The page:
RARA-AVIS: Sam Spade's morals

From: Michael Robison ( miker_zspider@yahoo.com)
Date: 03 Sep 2005

Kerry wrote about Sam Spade's morals:

"Bad for business" seems more an amoral statement to me. The killer of a business associate draws a lot of attention, and if people see that a detective cannot detect the killer of his partner, well, he cannot be very good. Not worth hiring. Yes, it's about public expectations, but it's about what a man should do to stay in business, not to be a moral person.

************** I agree, Kerry. Sam Spade appears to have some morals in THE MALTESE FALCON, but at the end he reveals that he has none. In my opinion, it only takes a rereading of the last ten pages to figure that out. In his conversation with Brigid, he tallies the reasons why he should turn her in, and his reasons go beyond the fact that she's guilty of murder. When she asks him what he would do if the falcon had been real, he shrugs and says that everything would have to be reweighed in that case.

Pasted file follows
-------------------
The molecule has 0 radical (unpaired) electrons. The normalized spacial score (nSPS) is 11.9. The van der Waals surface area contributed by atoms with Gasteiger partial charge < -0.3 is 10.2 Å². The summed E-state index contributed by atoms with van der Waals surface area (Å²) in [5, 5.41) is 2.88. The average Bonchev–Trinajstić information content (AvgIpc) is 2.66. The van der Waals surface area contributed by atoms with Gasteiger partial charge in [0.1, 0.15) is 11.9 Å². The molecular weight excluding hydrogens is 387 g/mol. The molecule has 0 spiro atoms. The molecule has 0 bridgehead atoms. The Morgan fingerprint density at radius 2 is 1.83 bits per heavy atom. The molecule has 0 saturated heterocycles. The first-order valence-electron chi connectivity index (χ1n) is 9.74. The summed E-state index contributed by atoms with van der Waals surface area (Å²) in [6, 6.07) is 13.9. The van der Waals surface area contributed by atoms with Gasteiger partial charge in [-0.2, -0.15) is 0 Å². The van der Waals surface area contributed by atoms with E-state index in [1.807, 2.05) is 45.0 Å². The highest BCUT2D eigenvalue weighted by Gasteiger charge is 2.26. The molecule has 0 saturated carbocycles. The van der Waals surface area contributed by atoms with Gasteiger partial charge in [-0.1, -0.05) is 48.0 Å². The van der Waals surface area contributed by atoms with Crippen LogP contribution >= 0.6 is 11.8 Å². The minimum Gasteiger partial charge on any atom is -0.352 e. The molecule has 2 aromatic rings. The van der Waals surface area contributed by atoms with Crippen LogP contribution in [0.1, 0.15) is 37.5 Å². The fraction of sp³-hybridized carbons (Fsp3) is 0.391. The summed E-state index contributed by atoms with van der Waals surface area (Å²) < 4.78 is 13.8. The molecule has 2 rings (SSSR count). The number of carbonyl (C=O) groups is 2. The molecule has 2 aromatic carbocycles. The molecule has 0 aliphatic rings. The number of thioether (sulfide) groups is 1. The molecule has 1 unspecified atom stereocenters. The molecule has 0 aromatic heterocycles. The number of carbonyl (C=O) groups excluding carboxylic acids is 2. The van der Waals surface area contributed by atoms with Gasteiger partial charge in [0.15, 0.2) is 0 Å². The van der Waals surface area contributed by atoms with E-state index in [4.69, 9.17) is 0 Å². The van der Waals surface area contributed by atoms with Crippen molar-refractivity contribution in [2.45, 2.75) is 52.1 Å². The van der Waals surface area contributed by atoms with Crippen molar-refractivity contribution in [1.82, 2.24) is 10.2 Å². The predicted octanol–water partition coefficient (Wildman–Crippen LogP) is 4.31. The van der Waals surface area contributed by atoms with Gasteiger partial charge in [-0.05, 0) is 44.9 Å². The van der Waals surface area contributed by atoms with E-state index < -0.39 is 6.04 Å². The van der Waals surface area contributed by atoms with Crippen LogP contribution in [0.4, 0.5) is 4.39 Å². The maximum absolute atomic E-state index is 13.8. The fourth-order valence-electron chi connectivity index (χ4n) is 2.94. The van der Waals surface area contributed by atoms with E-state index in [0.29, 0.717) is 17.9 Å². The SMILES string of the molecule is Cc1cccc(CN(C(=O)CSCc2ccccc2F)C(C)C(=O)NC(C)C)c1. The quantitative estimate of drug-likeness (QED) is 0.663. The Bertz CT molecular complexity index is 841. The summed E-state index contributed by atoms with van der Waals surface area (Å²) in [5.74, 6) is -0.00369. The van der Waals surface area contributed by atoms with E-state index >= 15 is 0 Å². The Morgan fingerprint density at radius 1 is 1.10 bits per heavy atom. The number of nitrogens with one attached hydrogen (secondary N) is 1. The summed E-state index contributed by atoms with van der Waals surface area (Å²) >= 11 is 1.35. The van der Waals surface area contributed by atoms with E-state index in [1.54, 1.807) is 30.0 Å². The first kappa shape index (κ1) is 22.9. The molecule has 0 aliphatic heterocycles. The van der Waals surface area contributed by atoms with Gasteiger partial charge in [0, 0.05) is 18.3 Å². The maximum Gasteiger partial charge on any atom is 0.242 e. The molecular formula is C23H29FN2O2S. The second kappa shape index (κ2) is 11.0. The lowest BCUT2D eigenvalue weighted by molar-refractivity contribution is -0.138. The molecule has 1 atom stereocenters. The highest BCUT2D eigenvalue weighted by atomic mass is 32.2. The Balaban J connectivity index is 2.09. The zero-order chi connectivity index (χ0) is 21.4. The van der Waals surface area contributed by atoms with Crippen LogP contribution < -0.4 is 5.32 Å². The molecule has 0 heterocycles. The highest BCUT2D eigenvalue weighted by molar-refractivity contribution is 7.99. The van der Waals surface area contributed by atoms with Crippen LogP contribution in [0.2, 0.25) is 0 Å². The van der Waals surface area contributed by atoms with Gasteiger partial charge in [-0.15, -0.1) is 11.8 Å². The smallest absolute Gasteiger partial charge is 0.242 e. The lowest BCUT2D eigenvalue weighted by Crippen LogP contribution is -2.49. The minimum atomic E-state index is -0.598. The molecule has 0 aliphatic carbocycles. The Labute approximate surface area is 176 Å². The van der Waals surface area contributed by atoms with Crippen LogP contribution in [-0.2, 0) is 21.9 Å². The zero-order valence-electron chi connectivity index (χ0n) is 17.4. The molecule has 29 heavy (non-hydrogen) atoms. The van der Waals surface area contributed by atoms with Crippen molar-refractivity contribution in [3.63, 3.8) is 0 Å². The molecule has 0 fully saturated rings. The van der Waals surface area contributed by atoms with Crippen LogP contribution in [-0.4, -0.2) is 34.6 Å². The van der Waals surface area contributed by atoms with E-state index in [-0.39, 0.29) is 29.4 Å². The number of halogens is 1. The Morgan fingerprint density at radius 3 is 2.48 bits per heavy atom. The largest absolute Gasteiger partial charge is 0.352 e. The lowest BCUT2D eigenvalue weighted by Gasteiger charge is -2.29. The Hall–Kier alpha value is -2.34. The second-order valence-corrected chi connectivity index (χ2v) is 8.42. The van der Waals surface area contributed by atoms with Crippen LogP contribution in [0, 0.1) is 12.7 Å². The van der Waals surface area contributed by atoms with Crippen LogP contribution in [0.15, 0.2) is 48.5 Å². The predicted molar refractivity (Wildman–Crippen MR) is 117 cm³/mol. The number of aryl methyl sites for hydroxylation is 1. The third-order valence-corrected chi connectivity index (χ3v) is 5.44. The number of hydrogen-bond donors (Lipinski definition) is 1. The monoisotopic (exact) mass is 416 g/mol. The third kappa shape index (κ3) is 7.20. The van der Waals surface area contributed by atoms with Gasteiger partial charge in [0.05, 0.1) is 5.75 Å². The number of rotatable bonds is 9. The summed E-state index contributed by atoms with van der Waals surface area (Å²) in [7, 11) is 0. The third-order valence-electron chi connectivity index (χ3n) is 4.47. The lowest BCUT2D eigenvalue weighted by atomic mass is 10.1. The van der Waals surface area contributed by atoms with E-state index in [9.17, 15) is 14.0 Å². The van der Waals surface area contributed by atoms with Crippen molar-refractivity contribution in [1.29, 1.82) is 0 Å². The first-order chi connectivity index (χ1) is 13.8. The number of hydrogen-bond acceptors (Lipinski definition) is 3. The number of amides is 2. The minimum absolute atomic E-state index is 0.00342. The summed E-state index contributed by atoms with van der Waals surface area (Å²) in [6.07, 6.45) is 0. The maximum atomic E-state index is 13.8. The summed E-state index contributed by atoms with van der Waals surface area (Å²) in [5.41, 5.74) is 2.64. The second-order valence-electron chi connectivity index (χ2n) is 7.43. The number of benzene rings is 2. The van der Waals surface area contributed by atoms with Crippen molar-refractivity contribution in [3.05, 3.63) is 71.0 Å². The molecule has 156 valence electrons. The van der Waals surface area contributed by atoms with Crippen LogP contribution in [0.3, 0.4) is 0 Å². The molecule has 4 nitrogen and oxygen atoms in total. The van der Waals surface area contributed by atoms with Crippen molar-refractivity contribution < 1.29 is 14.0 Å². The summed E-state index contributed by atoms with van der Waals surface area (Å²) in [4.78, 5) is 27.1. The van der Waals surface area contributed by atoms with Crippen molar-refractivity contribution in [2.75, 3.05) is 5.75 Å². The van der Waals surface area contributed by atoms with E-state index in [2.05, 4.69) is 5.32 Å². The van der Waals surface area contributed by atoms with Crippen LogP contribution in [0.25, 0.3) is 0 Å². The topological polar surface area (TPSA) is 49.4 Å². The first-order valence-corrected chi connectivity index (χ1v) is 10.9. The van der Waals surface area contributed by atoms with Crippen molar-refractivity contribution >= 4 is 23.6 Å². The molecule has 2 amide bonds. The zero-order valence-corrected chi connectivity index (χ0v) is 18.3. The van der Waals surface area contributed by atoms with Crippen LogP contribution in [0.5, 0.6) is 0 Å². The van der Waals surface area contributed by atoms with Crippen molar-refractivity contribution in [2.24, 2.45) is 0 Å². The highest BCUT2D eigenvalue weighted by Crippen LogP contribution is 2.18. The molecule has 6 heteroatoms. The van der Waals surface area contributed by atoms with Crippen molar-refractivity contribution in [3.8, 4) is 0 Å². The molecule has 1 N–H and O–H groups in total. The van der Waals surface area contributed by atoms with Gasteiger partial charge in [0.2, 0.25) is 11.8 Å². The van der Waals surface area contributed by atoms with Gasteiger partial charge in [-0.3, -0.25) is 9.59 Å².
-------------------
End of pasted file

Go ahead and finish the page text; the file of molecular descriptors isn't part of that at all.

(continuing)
Sam Spade is an opportunistic pragmatist, not a noble and selfless knight like Chandler's Marlowe. Sam loves Brigid but can't keep her because he doesn't trust her.


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